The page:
Tell us about those years and how you got into the scene in the first place.
My earliest memories are of Compunet here in the UK. You could create something, upload it to their server, and then others would download the demos you'd created. Sometimes they got good feedback, sometimes bad. By this time, the Edinburgh Home Computer Club had moved a couple of times and finally settled into a location used by Edinburgh University where I could abuse their phone line with my Compunet modem. Once Dave Edwardson and Duncan MacDonald started writing demos as the group Pulse Productions and needed original music for their demos, they asked me to join. In fact, Dave Edwardson and I were also both in our school's brass band from 1980. Dave dropped out in 1983 to concentrate on other pursuits, but I stayed on until the end of my school days and even participated in the school brass band orchestra and also the Edinburgh Schools Orchestras that were running around at that time.

Describe a typical day for you in front of the computer back then.
I'd first think about what I wanted to do the next day and plan it out on paper. That's how I did the first E.M.S. music player I ever wrote. The following day, I would sit down with assemblers, a machine code monitor, notepads and pens and code from about 9 a.m. I've never been a night owl, so it was always daytime coding for me. I'd stop around 1 p.m. for some lunch and then continue on until about 5 p.m. When I wrote the first version of E.M.S. music player, I started at 9 a.m. and it was playing meaningful music/sounds by 1:25 p.m. I had debugged quite a lot of it by 4 p.m. and carried on tinkering with the code until 5 p.m. After a break for dinner and other stuff, I continued from about 7 p.m. on through the remaining hours of the day, poking numbers into the memory with a machine code monitor to start making test music.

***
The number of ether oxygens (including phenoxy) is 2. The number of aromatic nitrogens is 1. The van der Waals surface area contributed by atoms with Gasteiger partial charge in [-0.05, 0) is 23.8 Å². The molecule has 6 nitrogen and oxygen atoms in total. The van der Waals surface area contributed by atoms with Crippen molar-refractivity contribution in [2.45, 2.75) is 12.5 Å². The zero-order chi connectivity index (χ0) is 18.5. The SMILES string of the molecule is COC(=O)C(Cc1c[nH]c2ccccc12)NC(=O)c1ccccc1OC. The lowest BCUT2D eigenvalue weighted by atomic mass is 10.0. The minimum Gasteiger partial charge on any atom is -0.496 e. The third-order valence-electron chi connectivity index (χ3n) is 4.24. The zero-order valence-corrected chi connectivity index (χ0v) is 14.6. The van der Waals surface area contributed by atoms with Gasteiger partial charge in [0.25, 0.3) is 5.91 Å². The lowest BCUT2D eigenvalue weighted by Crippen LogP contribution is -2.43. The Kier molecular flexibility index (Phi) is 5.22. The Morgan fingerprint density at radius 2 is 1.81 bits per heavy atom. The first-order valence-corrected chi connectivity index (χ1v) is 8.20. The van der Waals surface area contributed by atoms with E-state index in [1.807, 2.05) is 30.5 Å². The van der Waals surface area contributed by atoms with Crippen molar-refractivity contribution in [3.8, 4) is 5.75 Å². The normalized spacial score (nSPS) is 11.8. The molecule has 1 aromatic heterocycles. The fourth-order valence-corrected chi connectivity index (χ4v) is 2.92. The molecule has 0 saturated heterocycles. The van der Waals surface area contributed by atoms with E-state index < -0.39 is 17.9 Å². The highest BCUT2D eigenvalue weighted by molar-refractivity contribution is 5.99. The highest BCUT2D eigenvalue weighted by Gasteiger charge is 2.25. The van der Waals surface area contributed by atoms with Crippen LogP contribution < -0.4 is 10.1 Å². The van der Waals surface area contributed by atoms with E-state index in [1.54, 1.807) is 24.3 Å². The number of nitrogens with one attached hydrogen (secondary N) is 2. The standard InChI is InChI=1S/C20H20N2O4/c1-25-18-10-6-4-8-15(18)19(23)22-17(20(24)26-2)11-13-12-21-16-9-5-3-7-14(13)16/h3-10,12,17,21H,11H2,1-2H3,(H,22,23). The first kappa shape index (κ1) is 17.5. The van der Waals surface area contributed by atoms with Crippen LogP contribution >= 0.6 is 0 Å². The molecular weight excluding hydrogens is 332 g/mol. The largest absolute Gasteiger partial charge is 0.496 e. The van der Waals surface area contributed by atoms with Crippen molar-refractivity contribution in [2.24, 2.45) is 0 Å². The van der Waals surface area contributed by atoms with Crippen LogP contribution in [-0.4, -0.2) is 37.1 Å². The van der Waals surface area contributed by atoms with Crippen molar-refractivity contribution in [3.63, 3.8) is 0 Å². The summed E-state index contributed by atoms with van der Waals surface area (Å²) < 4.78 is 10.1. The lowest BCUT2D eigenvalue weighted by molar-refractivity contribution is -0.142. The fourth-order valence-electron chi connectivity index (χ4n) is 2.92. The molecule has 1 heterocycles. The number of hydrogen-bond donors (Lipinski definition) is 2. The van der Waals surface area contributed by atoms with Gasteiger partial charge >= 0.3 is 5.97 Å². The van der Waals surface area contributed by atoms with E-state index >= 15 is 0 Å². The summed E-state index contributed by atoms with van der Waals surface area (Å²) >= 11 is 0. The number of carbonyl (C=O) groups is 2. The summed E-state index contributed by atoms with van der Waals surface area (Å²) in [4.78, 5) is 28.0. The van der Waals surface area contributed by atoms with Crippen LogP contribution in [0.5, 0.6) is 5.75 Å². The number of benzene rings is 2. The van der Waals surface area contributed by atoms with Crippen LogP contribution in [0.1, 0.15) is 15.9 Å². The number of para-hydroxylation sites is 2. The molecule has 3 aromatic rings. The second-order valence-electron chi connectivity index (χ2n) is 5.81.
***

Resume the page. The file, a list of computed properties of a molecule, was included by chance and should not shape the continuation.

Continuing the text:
Who were your heroes on the scene and why?
Well, my biggest C64 heroes will always be those from the C64 music scene. People like David Dunn, Martin Galway, Rob Hubbard, Fred Gray and Ben Daglish are at the top of my list of heroes, as the first games I ever purchased featured music composed by these guys. Later arrivals such as Matt Gray, Tim Follin, Chris Hülsbeck and Maniacs of Noise are up there too, either for churning out great music and/or for really pushing the boundaries of what the SID chip could do.

What, for you, was the coolest thing ever invented on the C64? (e.g. a tool, routine, etc.)
I think the coolest thing which I love about the SID chip is a much more recent invention, namely the ability to play 8-bit samples and play small SoundTracker modules, which I think was invented by SoundDemon. I have heard many different examples which really blew my mind. How such complex audio mixing is possible on a processor which is clocking less than 1 MHz is beyond my comprehension. I take my hat off to those guys!

Tell us how your career in games started. Did you submit sample work to various games companies in order to procure jobs, or did jobs come to you?